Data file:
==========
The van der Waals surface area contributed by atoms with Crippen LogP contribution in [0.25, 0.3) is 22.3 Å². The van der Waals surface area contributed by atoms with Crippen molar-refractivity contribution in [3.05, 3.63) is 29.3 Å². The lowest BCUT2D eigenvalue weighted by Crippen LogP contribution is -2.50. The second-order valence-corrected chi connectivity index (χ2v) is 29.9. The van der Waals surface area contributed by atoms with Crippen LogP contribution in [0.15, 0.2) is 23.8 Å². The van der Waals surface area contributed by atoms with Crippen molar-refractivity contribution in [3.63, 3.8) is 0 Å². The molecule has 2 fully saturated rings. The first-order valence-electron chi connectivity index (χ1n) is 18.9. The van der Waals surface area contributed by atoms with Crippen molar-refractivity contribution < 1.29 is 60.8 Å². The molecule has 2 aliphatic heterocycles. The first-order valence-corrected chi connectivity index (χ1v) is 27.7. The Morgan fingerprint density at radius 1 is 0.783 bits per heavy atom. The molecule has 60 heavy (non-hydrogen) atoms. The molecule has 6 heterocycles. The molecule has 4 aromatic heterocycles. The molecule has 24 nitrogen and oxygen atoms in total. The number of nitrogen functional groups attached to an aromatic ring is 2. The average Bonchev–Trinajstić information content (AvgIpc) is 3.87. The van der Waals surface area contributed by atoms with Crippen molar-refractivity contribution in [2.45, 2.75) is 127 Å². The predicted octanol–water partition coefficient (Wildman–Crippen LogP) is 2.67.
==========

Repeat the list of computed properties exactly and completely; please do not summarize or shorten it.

The van der Waals surface area contributed by atoms with Crippen LogP contribution in [0.25, 0.3) is 22.3 Å². The van der Waals surface area contributed by atoms with Crippen molar-refractivity contribution in [3.05, 3.63) is 29.3 Å². The lowest BCUT2D eigenvalue weighted by Crippen LogP contribution is -2.50. The second-order valence-corrected chi connectivity index (χ2v) is 29.9. The van der Waals surface area contributed by atoms with Crippen LogP contribution in [0.15, 0.2) is 23.8 Å². The van der Waals surface area contributed by atoms with Crippen molar-refractivity contribution in [3.63, 3.8) is 0 Å². The molecule has 2 fully saturated rings. The first-order valence-electron chi connectivity index (χ1n) is 18.9. The van der Waals surface area contributed by atoms with Crippen molar-refractivity contribution < 1.29 is 60.8 Å². The molecule has 2 aliphatic heterocycles. The first-order valence-corrected chi connectivity index (χ1v) is 27.7. The Morgan fingerprint density at radius 1 is 0.783 bits per heavy atom. The molecule has 60 heavy (non-hydrogen) atoms. The molecule has 6 heterocycles. The molecule has 4 aromatic heterocycles. The molecule has 24 nitrogen and oxygen atoms in total. The number of nitrogen functional groups attached to an aromatic ring is 2. The average Bonchev–Trinajstić information content (AvgIpc) is 3.87. The van der Waals surface area contributed by atoms with Crippen molar-refractivity contribution in [2.45, 2.75) is 127 Å². The predicted octanol–water partition coefficient (Wildman–Crippen LogP) is 2.67.